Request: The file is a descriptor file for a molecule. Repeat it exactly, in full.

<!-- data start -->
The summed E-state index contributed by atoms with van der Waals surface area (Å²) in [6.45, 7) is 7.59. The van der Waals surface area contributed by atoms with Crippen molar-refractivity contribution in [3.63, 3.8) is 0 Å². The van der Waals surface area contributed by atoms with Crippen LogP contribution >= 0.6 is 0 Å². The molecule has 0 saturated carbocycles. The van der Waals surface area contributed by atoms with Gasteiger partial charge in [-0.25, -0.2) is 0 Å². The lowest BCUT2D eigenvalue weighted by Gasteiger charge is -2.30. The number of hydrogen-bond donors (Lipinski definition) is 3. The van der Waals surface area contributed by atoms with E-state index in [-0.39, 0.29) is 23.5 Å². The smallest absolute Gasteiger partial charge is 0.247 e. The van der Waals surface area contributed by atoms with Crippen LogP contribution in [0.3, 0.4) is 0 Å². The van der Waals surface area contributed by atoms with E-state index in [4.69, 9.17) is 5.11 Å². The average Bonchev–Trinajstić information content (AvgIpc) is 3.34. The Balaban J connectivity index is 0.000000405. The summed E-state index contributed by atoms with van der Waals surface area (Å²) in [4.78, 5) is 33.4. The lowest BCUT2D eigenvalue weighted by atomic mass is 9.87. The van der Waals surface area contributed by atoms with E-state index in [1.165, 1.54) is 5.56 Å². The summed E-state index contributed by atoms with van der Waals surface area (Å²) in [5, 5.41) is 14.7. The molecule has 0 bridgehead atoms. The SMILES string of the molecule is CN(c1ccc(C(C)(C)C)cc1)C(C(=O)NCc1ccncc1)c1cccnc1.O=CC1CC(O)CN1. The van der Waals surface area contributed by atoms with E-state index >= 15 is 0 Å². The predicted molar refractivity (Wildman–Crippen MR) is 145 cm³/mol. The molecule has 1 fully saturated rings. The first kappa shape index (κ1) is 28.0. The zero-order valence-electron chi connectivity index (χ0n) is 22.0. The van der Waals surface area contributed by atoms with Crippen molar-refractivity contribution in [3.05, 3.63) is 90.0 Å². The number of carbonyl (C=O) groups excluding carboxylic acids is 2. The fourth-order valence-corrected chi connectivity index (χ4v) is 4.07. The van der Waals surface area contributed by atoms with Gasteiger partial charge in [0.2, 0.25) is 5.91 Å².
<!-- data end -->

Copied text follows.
The summed E-state index contributed by atoms with van der Waals surface area (Å²) in [6.45, 7) is 7.59. The van der Waals surface area contributed by atoms with Crippen molar-refractivity contribution in [3.63, 3.8) is 0 Å². The van der Waals surface area contributed by atoms with Crippen LogP contribution >= 0.6 is 0 Å². The molecule has 0 saturated carbocycles. The van der Waals surface area contributed by atoms with Gasteiger partial charge in [-0.25, -0.2) is 0 Å². The lowest BCUT2D eigenvalue weighted by Gasteiger charge is -2.30. The number of hydrogen-bond donors (Lipinski definition) is 3. The van der Waals surface area contributed by atoms with E-state index in [-0.39, 0.29) is 23.5 Å². The smallest absolute Gasteiger partial charge is 0.247 e. The van der Waals surface area contributed by atoms with Crippen LogP contribution in [0.3, 0.4) is 0 Å². The van der Waals surface area contributed by atoms with E-state index in [4.69, 9.17) is 5.11 Å². The average Bonchev–Trinajstić information content (AvgIpc) is 3.34. The Balaban J connectivity index is 0.000000405. The summed E-state index contributed by atoms with van der Waals surface area (Å²) in [4.78, 5) is 33.4. The lowest BCUT2D eigenvalue weighted by atomic mass is 9.87. The van der Waals surface area contributed by atoms with E-state index in [1.165, 1.54) is 5.56 Å². The summed E-state index contributed by atoms with van der Waals surface area (Å²) in [5, 5.41) is 14.7. The molecule has 0 bridgehead atoms. The SMILES string of the molecule is CN(c1ccc(C(C)(C)C)cc1)C(C(=O)NCc1ccncc1)c1cccnc1.O=CC1CC(O)CN1. The van der Waals surface area contributed by atoms with E-state index >= 15 is 0 Å². The predicted molar refractivity (Wildman–Crippen MR) is 145 cm³/mol. The molecule has 1 fully saturated rings. The first kappa shape index (κ1) is 28.0. The zero-order valence-electron chi connectivity index (χ0n) is 22.0. The van der Waals surface area contributed by atoms with Crippen molar-refractivity contribution in [3.05, 3.63) is 90.0 Å². The number of carbonyl (C=O) groups excluding carboxylic acids is 2. The fourth-order valence-corrected chi connectivity index (χ4v) is 4.07. The van der Waals surface area contributed by atoms with Gasteiger partial charge in [0.2, 0.25) is 5.91 Å².